It’s safe to say that this year’s presidential election has been monumentally different than any other in recent history.
The months-long lead-up alone has given this particular election an extra feeling of importance. Country-wide protests in the wake of Black people’s deaths at the hands of police, the death of Supreme Court Justice Ruth Bader Ginsberg, the appointment of Amy Coney Barrett in RBG’s place and significant losses experienced by the stock market (the likes of which haven’t been seen since the Gulf War in 1991) — let alone the COVID-19 pandemic — have created a unique election environment.
These events were (consciously or subconsciously) in the back of everyone’s minds. This has increased the voter turnout rate across the board, with expectations for this presidential election to have the highest turnout since 1908. That means that more of the eligible voters will be represented by the outcome of the election, which is the heart of a functioning democracy. In particular, there was an increase in young voters, many of whom support Biden over Trump.
Among conservative constituents, there was still an overarching feeling that a win for Biden would “take your liberty and turn it inside out” and that President Trump will succeed in winning another term.
The ongoing pandemic induced an influx of mail-in ballots, as people were still trying to limit how much contact they have with people outside of their own homes. For the most part, these absentee ballots were cast by Biden supporters rather than by Trump supporters. Because of this, many media predict in-person ballots — cast disproportionately by Trump supporters — will off-set the high proportion of mail-in ballots cast for Biden.
For business owners, images of peaceful Black Lives Matter protests following the deaths of George Floyd and Breonna Taylor are stained by a small number of violent outbreaks and property destruction, a number that President Trump claims is much bigger. This led some businesses to board up their storefronts in preparation for the election as if they were preparing for a hurricane.
Universities also feared civil unrest and unsafe post-election conditions, such as at George Washington University, where students were advised to prepare “as you normally would for a hurricane or a snowstorm,” echoing business owners’ fears. These fears were never actualized, however, as the results have been met with general peacefulness.
So what does all this mean for us at Rowan? For starters, we all need to heed the advice of many media organizations and politicians to be patient with the results. Because of the way states have adapted voting rules to account for the omnipresence of the coronavirus, it will take significantly longer for all the votes to be counted.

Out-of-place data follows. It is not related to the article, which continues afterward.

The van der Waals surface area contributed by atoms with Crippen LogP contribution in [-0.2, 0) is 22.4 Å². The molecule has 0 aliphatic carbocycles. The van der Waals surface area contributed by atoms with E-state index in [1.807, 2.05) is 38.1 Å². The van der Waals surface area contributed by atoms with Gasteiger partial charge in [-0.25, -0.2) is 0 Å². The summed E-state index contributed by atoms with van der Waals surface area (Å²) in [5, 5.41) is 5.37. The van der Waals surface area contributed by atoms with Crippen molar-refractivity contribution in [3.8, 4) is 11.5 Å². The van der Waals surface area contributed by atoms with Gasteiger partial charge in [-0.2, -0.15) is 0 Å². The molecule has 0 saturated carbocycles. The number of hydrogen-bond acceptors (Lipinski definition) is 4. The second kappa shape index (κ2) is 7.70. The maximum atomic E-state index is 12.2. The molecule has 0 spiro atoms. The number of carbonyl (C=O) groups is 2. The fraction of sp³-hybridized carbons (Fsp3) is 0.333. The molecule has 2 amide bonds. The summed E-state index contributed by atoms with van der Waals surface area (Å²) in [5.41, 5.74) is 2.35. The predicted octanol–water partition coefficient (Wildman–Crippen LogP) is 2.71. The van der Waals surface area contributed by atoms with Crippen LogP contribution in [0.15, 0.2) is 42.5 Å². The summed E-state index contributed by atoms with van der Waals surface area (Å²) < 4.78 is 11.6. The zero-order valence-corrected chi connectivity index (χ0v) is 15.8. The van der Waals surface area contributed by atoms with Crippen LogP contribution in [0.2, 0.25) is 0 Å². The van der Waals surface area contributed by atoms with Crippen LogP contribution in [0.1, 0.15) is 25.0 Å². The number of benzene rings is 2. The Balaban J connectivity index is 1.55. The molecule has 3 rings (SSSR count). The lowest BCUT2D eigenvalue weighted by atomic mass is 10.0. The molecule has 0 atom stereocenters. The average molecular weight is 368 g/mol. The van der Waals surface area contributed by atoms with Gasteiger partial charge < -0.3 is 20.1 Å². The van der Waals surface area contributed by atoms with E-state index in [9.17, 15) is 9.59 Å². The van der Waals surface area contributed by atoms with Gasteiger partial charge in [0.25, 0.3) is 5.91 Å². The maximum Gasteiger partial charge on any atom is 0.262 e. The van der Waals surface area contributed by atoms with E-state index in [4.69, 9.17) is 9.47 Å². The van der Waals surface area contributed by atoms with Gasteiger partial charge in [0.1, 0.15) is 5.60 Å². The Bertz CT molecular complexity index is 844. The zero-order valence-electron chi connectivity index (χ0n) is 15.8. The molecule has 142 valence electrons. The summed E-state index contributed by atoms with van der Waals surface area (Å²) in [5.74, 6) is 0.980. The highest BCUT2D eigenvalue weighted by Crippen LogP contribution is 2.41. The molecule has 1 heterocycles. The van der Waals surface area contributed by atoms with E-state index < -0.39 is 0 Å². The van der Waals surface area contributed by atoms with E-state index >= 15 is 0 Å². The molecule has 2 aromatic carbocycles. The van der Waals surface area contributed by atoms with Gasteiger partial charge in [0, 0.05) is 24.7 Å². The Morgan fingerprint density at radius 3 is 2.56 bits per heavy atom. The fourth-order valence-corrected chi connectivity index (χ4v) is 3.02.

While here in New Jersey the results for president are confirmed, states like Alaska won’t have an official count for a while. According to The New York Times, “The only results reported on election night [for Alaska] will be from in-person early voting through Oct. 29 and from the precincts on Election Day. No mail or other absentee ballots will be counted until about a week later.”
Considering that Biden and Trump are, at the time of this writing, very close in several states, with the possibility of either candidate winning those electoral votes, it’s especially important that we are patient and don’t declare a winner before every vote is tallied, like President Trump has already done.
When we do finally get the official outcome of the election, it’s important that we stay civil with each other. While it’s extremely unlikely that a reaction like that anticipated by GWU would occur on our campus — due to our suburban location as well as our distance from the country’s capital — it’s still crucial to be aware of what’s happening across the country so we can better prepare ourselves for the election results and reactions.
What’s most important for us at Rowan is that we support each other and maintain civility and safety within our community. It’s OK to disagree about politics, but we shouldn’t allow ourselves to become violent due to the political polarization we’ve seen intensify over the past several years. It’s OK to peacefully protest – as Rowan students have already done this year – but again, we need to ensure violence has no home on our campus.
No matter what the outcome of this historic election is — and whether you are personally happy with the official results or not — we need to prioritize the safety, security and unity of the Rowan community. Yes, this election is important and may decide the fate of our democracy, as NAACP President Derrick Johnson elaborates, but it’s also important on a smaller scale that we don’t let this election divide our community and irreparably damage what makes Rowan what it is: our ability to come together to address problems and support each other in times of need.
Remember: before we are Democrats or Republicans, we are all Profs.
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